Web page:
The women's movement on social media empowers women from all backgrounds. They have an open platform to share messages about body positivity, art, inclusivity, equal pay and more. And Instagram showcases their activism, creativity, and personal flair to followers every day — giving women a sense of community online and of personal agency — despite the platform's limited rules on posts like nudity, which once got Rihanna banned. Still, women persist on the platform (and are its majority users) and make sure they are seen and heard loud and clear. This Women's History Month, here are 10 women Instagrammers to follow from around the world. Your feed will thank you.
DJ and writer, Los Angeles
Meet Sanam Sindhi, 26. Before you ask, yes, that is the iconic henchwoman from Rihanna's 2015 "B*tch Better Have My Money" music video. After Rihanna followed, unfollowed, re-followed, and then direct messaged Sindhi, her already established popularity online increased. "I posted one selfie [on Tumblr] that really blew up. I've been on the internet for a really long time. So I really had some kind of a following, but not on this scale," Sidhi said to Vice in 2015. We recognize Sindhi's Insta feed for her fashion sense, powerhouse music-video skills, and all-around 'you can't mess with me' attitude. And we honour her makeup looks with multi-coloured eyeshadows, her lack of patience for men who wrong her — as she details on her Instagram story — and her support for bad b*tch women like herself.
Designer, Los Angeles
Tyra Banks once famously said, "Hoe, but then make it fashion," on America's Next Top Model. That is exactly the essence Adriana Sahar carries in her show-stopping designs. The 25-year-old began designing from her parents' garage at age 22. Sahar's creations have made it to Style Fashion Week in New York and have been worn by people such as the designer Briana Shaneè Wilson. Her designs look stunning on all body types — they also inspire an essence of body positivity as Sahar and her models flaunt their bodies in the her designs. No matter the body shape or size, Sahar's designs inspire smiles from those who wear it. From her American dollar bill bikini to her feathered bra tops and bottoms, Sahar gives you chic with an edge every single day. "I inspire myself, and I'm also inspired by other girls like me. Any girl who is marching to the beat of their own drum. I like anything different, so when I'm coming up with ideas individuality is the purpose and the inspiration," Sahar said to Galore last month. If you're lucky, she might share some behind-the-scenes of her creations on her Insta story.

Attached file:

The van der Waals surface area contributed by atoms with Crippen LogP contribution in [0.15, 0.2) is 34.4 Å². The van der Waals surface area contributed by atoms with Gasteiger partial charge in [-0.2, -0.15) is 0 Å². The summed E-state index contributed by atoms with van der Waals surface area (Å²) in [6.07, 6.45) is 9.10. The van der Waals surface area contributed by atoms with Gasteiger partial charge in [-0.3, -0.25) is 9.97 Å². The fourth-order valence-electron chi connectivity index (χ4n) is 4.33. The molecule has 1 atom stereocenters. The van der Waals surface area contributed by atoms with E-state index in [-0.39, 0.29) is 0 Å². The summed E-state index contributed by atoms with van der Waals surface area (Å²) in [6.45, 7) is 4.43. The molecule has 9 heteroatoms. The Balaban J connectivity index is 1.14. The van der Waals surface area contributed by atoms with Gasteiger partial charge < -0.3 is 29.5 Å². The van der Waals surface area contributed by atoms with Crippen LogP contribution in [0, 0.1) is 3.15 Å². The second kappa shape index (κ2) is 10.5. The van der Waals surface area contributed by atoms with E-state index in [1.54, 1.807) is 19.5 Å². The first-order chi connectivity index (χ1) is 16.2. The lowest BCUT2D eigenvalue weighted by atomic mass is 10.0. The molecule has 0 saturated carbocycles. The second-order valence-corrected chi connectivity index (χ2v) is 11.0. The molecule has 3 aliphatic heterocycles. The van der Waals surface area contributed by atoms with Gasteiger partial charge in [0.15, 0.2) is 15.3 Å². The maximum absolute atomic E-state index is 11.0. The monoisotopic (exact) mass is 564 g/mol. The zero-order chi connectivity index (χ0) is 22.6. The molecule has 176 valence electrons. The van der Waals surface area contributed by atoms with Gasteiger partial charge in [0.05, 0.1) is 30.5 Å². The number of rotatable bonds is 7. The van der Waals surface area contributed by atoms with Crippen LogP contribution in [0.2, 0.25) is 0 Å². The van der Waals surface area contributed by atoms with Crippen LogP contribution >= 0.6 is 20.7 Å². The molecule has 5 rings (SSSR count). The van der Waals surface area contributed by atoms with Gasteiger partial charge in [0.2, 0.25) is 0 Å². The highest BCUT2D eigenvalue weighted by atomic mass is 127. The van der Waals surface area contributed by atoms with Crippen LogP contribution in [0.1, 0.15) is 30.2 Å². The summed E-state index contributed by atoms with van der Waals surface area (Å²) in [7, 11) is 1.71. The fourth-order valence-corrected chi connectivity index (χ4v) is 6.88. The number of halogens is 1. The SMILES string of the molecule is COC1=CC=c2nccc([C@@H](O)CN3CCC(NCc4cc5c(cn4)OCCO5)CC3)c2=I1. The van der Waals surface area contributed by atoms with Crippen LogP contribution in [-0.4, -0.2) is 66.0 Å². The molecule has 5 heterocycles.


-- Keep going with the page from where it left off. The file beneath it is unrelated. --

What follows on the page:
The Australia-based DJ and makeup slayer, has supported such artists as SZA and Kaytranada. She has been featured on the Nike Air Max Day Podcast and has acted as a television host for MTV Australia. Most recently she created a playlist on Spotify for musical artist, Tinashe. Flex Mami is constantly booked and busy. She gives us the boss lady inspiration we crave constantly, while her colourful Instagram theme matches her poppin' personality.
Artist and Photographer, Los Angeles
It's Sarah Bahbah's world and we're just living in it, or so it seems when scrolling through her Instagram feed. Her text and photo-based pictures have been reposted all over Tumblr, Instagram, Twitter, and Facebook. Her honest, thought-provoking conversations through her photography tell the story of an artist who needs you to know she is emotional and doesn't really give a fuck. Take her recent image where the text reads, "Do you know how unattainable you are?" with a photo of two women who could clearly not care less. Bahbah's stance on love is one of empowerment. Her photos capture women and men who take control of their own desires, rather have those desires decided for them by their partners. You won't be crying over your ex after seeing her Insta feed.
Activist and Author, London
Her name is Chidera Eggerue, 23, but you can just call her by her Instagram name, Slumflower. Her breasts have been seen around the world, and for a great cause. Eggerue created the hashtag and movement, #SaggyBoobsMatter, as a call-to-action for more representation of breasts that hang low. After she grew up surrounded by images of women with perky, high-set breasts in the media, Eggerue took it upon herself to create a safe space on the internet for women with breasts just like hers. "Due to under-representation of saggy-looking boobs in the media, we are all taught that there's only one way to be beautiful and that includes having super perky boobs ... If I had seen women with saggy boobs being glorified for their beauty, I wouldn't have developed a complex as a very young teenager," Eggerue wrote on her website last July. Thanks to you, sis, other women are less likely to develop that complex.